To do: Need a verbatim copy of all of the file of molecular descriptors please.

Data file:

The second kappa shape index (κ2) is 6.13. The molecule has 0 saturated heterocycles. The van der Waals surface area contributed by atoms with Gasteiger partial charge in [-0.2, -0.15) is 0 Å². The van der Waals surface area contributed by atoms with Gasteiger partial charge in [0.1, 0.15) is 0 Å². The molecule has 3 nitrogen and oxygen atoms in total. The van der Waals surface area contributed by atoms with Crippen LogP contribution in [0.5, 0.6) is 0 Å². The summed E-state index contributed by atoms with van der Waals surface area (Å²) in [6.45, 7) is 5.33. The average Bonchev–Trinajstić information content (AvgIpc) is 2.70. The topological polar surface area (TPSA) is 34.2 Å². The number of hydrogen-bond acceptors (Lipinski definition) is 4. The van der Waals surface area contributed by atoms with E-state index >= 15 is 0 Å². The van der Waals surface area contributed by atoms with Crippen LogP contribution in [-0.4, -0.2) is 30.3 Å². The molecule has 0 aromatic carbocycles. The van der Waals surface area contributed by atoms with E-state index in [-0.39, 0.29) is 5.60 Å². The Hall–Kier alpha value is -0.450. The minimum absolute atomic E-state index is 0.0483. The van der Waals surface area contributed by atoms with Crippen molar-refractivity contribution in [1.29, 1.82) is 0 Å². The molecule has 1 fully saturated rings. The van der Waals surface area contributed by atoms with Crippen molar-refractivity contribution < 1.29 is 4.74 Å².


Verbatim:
The second kappa shape index (κ2) is 6.13. The molecule has 0 saturated heterocycles. The van der Waals surface area contributed by atoms with Gasteiger partial charge in [-0.2, -0.15) is 0 Å². The van der Waals surface area contributed by atoms with Gasteiger partial charge in [0.1, 0.15) is 0 Å². The molecule has 3 nitrogen and oxygen atoms in total. The van der Waals surface area contributed by atoms with Crippen LogP contribution in [0.5, 0.6) is 0 Å². The summed E-state index contributed by atoms with van der Waals surface area (Å²) in [6.45, 7) is 5.33. The average Bonchev–Trinajstić information content (AvgIpc) is 2.70. The topological polar surface area (TPSA) is 34.2 Å². The number of hydrogen-bond acceptors (Lipinski definition) is 4. The van der Waals surface area contributed by atoms with E-state index >= 15 is 0 Å². The van der Waals surface area contributed by atoms with Crippen LogP contribution in [-0.4, -0.2) is 30.3 Å². The molecule has 0 aromatic carbocycles. The van der Waals surface area contributed by atoms with E-state index in [-0.39, 0.29) is 5.60 Å². The Hall–Kier alpha value is -0.450. The minimum absolute atomic E-state index is 0.0483. The van der Waals surface area contributed by atoms with Crippen molar-refractivity contribution in [1.29, 1.82) is 0 Å². The molecule has 1 fully saturated rings. The van der Waals surface area contributed by atoms with Crippen molar-refractivity contribution < 1.29 is 4.74 Å².